What voters have to ask themselves, says writer Jensen, is whether stem cell funding is "a high priority for the state of California? Different people make different judgments about that."
CIRM supporters say if Prop. 14 doesn't pass, critical research will stall. Others say federal and private funding will step in and fill the gap.
Absent new funding, the institute expects it will wind down operations leading to a complete sundown in 2023.
- Doctor: COVID-19 cases will continue to slowly go down, but were not out of the woods - Yahoo Money - January 23rd, 2021
- Global Precision Medicine Market With COVID 19 Impact Analysis| Leading Players In-depth Analysis Research Report Foresight to 2027 - KSU | The... - January 23rd, 2021
- Leading Urologist Doubles Down on CaverStem Regenerative Stem Cell Procedure for Treatment of Erectile Dysfunction in Men - PRNewswire - January 22nd, 2021
- Sisters who organised an Ilkley fundraising ball are to be honoured - Wharfedale Observer - January 22nd, 2021
- Medical Doctor: Roes Overlooking of the Consensus of Societal Morality and Science Reverberates to This Day - National Catholic Register - January 22nd, 2021
- DARZALEX FASPRO (daratumumab and hyaluronidase-fihj) Becomes the First FDA-Approved Treatment for Patients with Newly Diagnosed Light Chain (AL)... - January 22nd, 2021
- Seattle researchers find clues for treatments that could eliminate HIV in infected patients - GeekWire - January 14th, 2021
- Flow Cytometry Market is Projected to Reach a Value of US$8100 Mn by the End of 2025 - KSU | The Sentinel Newspaper - January 14th, 2021
- Doctors diagnosed a Suffolk teen with a rare condition. Now, his mom is part of the solution - 13newsnow.com WVEC - January 12th, 2021
- Cassville club assists 2 families as they recover from illness - telegraphherald.com - January 12th, 2021
- The 26 billion-dollar startups to watch that are revolutionizing healthcare in 2021 - Business Insider - January 12th, 2021
- Global Precision Medicine Market 2020 Overview By Size, Share, Trends, Growth Factors and Leading Players With Detailed Analysis of Industry Structure... - January 12th, 2021
- More than 250 articles and a book later, the Valley Doctor bids adieu - San Lorenzo Valley Press-Banner - January 12th, 2021
- Groundbreaking Treatment for Severe COVID-19 Using Stem Cells It's Like Smart Bomb Technology in the Lung - SciTechDaily - January 5th, 2021
- New combo therapy offered against refractory T-cell lymphoma - Korea Biomedical Review - January 5th, 2021
- Hair Growth Treatment Secrets Bollywood Will Never Tell You About - Times of India - January 5th, 2021
- Are metabolic hormones the next frontier in cancer treatment? - MedCity News - January 5th, 2021
- Limerick toddler to wait six months for trial cancer treatment after family raises over 400,000 - Extra.ie - January 5th, 2021
- West Lothian mum fighting for her life after back pain turned out to be terminal blood cancer - Edinburgh Live - January 5th, 2021
- MorphoSys and Incyte Announce the Acceptance of the Swissmedic Marketing Authorization Application for Tafasitamab - Yahoo Finance UK - January 5th, 2021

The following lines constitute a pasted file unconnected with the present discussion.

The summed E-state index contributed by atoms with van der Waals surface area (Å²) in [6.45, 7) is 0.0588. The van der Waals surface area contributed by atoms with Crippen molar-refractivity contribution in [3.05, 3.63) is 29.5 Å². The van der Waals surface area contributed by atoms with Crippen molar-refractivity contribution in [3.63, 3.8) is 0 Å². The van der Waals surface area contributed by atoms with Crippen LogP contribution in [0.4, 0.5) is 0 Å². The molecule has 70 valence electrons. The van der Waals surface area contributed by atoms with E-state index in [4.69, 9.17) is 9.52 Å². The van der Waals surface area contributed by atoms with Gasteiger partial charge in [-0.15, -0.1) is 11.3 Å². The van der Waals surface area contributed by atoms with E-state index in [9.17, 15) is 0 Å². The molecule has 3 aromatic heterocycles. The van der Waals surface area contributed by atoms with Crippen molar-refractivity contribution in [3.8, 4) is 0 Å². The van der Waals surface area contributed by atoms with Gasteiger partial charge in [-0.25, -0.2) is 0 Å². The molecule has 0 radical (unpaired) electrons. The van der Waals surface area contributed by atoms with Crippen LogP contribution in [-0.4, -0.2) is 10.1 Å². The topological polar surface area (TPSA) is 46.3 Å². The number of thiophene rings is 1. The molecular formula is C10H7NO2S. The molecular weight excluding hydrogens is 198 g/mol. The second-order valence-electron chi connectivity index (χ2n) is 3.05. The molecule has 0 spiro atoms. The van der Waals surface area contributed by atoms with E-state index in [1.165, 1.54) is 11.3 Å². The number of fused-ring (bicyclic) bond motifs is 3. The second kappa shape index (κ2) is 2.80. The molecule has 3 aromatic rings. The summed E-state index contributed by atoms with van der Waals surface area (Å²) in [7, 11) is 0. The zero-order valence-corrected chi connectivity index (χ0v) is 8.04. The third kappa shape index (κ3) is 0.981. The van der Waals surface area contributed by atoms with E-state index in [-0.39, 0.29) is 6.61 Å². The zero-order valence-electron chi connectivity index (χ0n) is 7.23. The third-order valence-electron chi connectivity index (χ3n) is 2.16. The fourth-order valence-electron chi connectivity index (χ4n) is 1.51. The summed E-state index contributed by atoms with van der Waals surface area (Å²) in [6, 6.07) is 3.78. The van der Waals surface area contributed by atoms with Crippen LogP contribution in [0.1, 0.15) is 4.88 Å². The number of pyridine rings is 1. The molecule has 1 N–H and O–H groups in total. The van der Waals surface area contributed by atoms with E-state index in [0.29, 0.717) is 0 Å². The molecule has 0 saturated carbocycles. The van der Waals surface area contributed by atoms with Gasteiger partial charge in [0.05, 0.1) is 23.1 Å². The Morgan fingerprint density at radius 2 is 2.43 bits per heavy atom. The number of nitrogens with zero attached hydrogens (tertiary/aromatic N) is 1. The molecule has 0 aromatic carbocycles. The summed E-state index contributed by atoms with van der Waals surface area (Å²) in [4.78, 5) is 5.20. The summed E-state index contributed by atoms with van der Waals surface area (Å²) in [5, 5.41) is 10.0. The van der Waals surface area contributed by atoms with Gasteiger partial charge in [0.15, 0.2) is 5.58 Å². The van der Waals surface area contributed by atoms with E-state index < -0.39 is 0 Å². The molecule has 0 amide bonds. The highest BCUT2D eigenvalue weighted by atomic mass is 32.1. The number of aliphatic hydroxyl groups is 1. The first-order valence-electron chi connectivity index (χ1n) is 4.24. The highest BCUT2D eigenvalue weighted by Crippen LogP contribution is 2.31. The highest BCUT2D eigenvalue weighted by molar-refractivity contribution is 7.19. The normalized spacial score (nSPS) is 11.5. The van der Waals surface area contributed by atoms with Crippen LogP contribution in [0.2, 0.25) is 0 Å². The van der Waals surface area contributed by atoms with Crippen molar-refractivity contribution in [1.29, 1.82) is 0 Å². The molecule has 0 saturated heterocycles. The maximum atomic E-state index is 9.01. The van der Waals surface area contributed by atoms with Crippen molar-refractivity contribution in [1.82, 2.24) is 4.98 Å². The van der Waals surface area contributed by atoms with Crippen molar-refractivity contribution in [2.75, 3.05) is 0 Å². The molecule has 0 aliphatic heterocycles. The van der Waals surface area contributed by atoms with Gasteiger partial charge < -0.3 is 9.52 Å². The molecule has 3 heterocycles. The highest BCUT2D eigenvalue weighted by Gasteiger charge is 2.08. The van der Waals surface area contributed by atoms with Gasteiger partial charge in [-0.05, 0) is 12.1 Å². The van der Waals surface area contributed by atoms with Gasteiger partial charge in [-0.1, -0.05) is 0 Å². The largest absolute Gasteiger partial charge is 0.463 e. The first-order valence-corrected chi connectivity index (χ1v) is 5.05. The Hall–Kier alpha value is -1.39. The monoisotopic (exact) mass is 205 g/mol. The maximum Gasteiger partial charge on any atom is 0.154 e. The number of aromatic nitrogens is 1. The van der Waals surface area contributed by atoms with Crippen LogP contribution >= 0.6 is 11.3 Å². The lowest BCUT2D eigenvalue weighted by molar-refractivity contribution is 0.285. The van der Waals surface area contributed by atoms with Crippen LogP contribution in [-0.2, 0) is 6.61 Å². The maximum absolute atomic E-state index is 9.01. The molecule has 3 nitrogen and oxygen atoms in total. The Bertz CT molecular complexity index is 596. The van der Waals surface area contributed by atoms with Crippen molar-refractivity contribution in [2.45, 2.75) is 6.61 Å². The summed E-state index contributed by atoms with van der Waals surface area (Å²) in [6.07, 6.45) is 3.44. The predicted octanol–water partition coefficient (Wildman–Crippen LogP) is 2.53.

- A Wish Come True urges plungers to dump a bucket of ice water on themselves for this year's fundraiser - Fall River Herald News - December 26th, 2020
- Ashley Cain says over 80,000 people registered for stem cell donation in 48 hours after appeal to save baby - The Sun - December 22nd, 2020
- The 11 most mind-blowing, awe-inspiring health discoveries and innovations of 2020 - Business Insider - Business Insider - December 22nd, 2020
- 3-year-old patient successfully treated for rare fatal disease- familial Hemophagocytic lymphohistiocytosis (HLH) at Fortis Hospital Shalimar Bagh -... - December 22nd, 2020
- Startups are racing to reproduce breast milk in the lab - MIT Technology Review - December 22nd, 2020
- Hand weakness: Causes, symptoms, treatment, and seeking help - Medical News Today - December 22nd, 2020
- Gujarat Issues Health Advisory On Fungal Infection With "50% Mortality Rate" - NDTV - December 22nd, 2020
- A side-by-side comparison of the Pfizer/BioNTech and Moderna vaccines - STAT - December 22nd, 2020
- City of Hope Doctors Present Innovative Therapies to Better Treat Blood Cancers at American Society of Hematology Virtual Conference - Business Wire - December 9th, 2020
- Medical technologies that will disrupt (and improve) healthcare in the 2020s - Universe.byu.edu - December 9th, 2020
- Community Cord Blood Banking saves life of child with aplastic anaemia - The Hindu - November 20th, 2020
- Arya Lloyd: Father launches global search for blood stem cell donor to save his 12-year-old daughter - Sky News - November 20th, 2020
- Blood Cancer: Science Reveal Five Easily Missed Signs of Leukemia - Science Times - November 20th, 2020
- Karnataka:Community cord blood banking emerges as lifesaver - United News of India - November 18th, 2020
- How CAR-T Cell Therapy is Being Used in the Field of Blood Cancer Treatment - Curetoday.com - November 16th, 2020
- Election results for California Propositions 14, 18, 23, and 24 - FOX 11 Los Angeles - November 16th, 2020